How Bad Is It?
Nine local leaders provide a roadmap for difficult economic times ahead
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Q: How do you expect your particular industry to be affected?
A. Douglas Chang, chair, Hawaii Tourism Authority Board of Directors
Hotel occupancies will drop, as will spending for food, shopping and entertainment. The availability and price of an airline ticket to Hawaii has risen dramatically in the past few weeks. As a destination totally dependent on access by air, this will have a major impact on Hawaii as a choice to spend travel dollars. As we have seen in the past, if our hotels and airlines slow, it has a ripple effect on the rest of the economy.
A Kelvin H. Taketa, president and chief executive officer, Hawaii Community Foundation
With decreased financial support from contributions, and government grants and contracts, we might expect that some organizations would dissolve and others would merge. A larger number of organizations might operate at a flat or smaller size for a while, perhaps cutting staff. And for surviving or growing organizations, the world may also look different because whole sections of essential community services may be lost, depending on shifts in funding.
A. Maurice Kaya, energy consultant, former state chief technology officer and energy administrator
Hawaii, like many other islands and isolated locations, suffers from a magnification of effects simply because we have become so dependent on petroleum, and practically our entire energy infrastructure has been built to take advantage of the attributes of this energy resource over time. We cannot expect to find immediate future relief from high oil prices. Supply constraints, competition for oil from China, India and other emerging economies, and uncertainties over supply from unstable foreign governments hostile to the interests of the U.S. are all at work to keep oil prices at unprecedented high levels well into the future.
The energy industry in Hawaii must adapt, and the urgency to do so has become much more compelling today, especially for the electric industry.
A. Donald G. Horner, president and chief executive officer, First Hawaiian Bank
As chair of the Hawaii Bankers Association, I am pleased to say our local banking industry overall is stable and well positioned to weather the economic downturn. For the most part, Hawaii banks steered clear of the subprime bubble, unlike many Mainland banks.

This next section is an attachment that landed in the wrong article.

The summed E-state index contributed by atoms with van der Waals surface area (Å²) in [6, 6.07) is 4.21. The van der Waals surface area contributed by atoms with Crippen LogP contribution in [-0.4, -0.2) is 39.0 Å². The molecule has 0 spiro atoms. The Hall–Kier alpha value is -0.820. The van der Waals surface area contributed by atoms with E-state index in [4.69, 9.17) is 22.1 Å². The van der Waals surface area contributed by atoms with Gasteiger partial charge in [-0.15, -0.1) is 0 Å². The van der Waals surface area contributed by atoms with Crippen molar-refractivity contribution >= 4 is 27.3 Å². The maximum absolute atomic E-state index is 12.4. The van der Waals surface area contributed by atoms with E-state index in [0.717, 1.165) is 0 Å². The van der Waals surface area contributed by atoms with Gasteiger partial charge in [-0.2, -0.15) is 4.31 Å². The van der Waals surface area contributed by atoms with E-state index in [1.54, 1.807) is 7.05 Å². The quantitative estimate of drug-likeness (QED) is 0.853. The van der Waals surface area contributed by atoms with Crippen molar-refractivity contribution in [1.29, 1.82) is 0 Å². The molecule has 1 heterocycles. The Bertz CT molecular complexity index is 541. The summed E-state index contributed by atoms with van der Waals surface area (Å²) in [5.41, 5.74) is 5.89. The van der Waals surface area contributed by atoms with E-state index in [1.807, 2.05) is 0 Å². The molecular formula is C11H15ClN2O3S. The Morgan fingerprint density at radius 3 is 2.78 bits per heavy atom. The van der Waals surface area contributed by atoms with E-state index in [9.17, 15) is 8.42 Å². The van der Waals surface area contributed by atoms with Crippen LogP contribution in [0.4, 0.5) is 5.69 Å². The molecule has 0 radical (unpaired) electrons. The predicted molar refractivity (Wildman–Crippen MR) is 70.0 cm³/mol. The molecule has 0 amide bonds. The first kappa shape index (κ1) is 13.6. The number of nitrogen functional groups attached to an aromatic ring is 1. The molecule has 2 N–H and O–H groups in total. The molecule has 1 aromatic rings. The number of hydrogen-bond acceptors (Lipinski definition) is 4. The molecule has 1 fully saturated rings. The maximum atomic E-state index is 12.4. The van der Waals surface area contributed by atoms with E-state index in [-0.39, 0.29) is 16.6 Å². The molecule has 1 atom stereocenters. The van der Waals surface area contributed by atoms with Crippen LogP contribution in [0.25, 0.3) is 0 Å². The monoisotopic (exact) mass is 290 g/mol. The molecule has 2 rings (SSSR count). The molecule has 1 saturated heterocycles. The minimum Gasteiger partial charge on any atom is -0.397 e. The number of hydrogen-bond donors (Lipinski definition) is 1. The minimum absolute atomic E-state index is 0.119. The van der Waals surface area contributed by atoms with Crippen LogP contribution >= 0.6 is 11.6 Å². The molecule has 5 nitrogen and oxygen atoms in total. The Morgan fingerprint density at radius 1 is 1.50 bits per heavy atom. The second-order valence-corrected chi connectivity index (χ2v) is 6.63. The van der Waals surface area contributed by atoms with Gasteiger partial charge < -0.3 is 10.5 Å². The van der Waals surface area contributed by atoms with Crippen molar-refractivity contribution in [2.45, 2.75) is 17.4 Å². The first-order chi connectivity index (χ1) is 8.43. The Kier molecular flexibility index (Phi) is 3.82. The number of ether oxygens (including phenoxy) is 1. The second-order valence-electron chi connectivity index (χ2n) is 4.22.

A. David McClain, president, University of Hawaii
Typically, demand for educational services is somewhat countercyclical – that is, it increases when the economy slows. At the same time, we don’t expect that the governor and the Legislature will have the tax-revenue resources to sustain our funding at recent levels, and there will be pressure on federal expenditures, as well from a slowing economy. So we expect we’ll be asked to serve an increasing number of students with more limited resources.
A. Sen. Colleen Hanabusa, president, Hawaii State Senate
From the perspective of state government, these economic changes have both short-term and long-term effects. In the short term, decreases in tax revenues that result from slowing growth will make it imperative that we show fiscal restraint, and set clear priorities for government spending. We will see a growing need to balance spending on the safety nets that serve those in need, with investments in efforts to stabilize the economy. At the same time, we need to continue funding education, healthcare, and other programs that provide our residents with a good quality of life and confidence in our continued success.
For the long term, the economy forces us to maintain the patience and discipline necessary to develop solutions for the years to come.
A. William Kaneko, president and chief executive officer, Hawaii Institute for Public Affairs
The nonprofit sector is highly reliant on the overall health and status of the economy, particularly because many nonprofits receive financial support from corporate and foundation grants. If the economy slows, then corporate support will slow as well. Also, this year, the state Legislature appropriated virtually no funds for grants-in-aid, which hundreds of nonprofits rely on for operating costs. The nonprofit sector will need to brace itself for potentially challenging economic circumstances.
A. Constance H. Lau, president and chief executive officer, Hawaiian Electric Industries Inc.
Hawaiian Electric Industries operates two businesses, Hawaiian Electric Co. and American Savings Bank. For the electric utility industry in Hawaii, we expect sales to remain flat for the near term. While Hawaii’s economic expansion boosted demand for electricity, businesses and consumers have been aggressively pursuing conservation and energy efficiency projects to offset higher fuel prices. In addition, we’re seeing inflationary pressures resulting in higher prices for materials and services. Plus, despite flat sales and higher costs, our utilities still need to make necessary capital investments in infrastructure.
For local banks, the biggest impact of a slowing economy is on credit quality. Credit issues are significantly impacting many Mainland banks. Fortunately, none of the local banks has reported a significant deterioration in credit quality, in part due to the stable home values on Oahu. The slowing economy may also impact the demand for loans, both consumer and business. What has helped has been the Fed easing and the steepening of the yield curve, which has helped improve bank margins. In addition, customers tend to keep higher deposit account balances in a slowing economy, which is positive for bank funding costs.
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